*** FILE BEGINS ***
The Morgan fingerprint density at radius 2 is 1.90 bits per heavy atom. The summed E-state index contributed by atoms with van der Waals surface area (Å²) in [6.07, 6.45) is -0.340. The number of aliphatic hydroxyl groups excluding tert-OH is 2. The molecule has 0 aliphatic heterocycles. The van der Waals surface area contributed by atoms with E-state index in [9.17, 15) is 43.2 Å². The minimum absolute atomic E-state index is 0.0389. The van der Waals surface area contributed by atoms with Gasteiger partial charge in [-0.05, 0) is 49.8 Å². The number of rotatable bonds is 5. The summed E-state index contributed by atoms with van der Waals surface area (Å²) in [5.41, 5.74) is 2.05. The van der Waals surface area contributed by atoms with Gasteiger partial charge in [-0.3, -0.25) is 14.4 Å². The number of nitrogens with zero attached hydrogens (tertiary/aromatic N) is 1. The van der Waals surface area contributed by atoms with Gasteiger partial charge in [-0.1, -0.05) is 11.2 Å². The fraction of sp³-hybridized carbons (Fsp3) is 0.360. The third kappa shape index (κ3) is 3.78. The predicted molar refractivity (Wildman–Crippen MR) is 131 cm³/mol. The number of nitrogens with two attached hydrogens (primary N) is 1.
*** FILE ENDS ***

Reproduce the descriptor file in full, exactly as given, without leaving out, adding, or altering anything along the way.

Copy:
The Morgan fingerprint density at radius 2 is 1.90 bits per heavy atom. The summed E-state index contributed by atoms with van der Waals surface area (Å²) in [6.07, 6.45) is -0.340. The number of aliphatic hydroxyl groups excluding tert-OH is 2. The molecule has 0 aliphatic heterocycles. The van der Waals surface area contributed by atoms with E-state index in [9.17, 15) is 43.2 Å². The minimum absolute atomic E-state index is 0.0389. The van der Waals surface area contributed by atoms with Gasteiger partial charge in [-0.05, 0) is 49.8 Å². The number of rotatable bonds is 5. The summed E-state index contributed by atoms with van der Waals surface area (Å²) in [5.41, 5.74) is 2.05. The van der Waals surface area contributed by atoms with Gasteiger partial charge in [-0.3, -0.25) is 14.4 Å². The number of nitrogens with zero attached hydrogens (tertiary/aromatic N) is 1. The van der Waals surface area contributed by atoms with Gasteiger partial charge in [-0.1, -0.05) is 11.2 Å². The fraction of sp³-hybridized carbons (Fsp3) is 0.360. The third kappa shape index (κ3) is 3.78. The predicted molar refractivity (Wildman–Crippen MR) is 131 cm³/mol. The number of nitrogens with two attached hydrogens (primary N) is 1.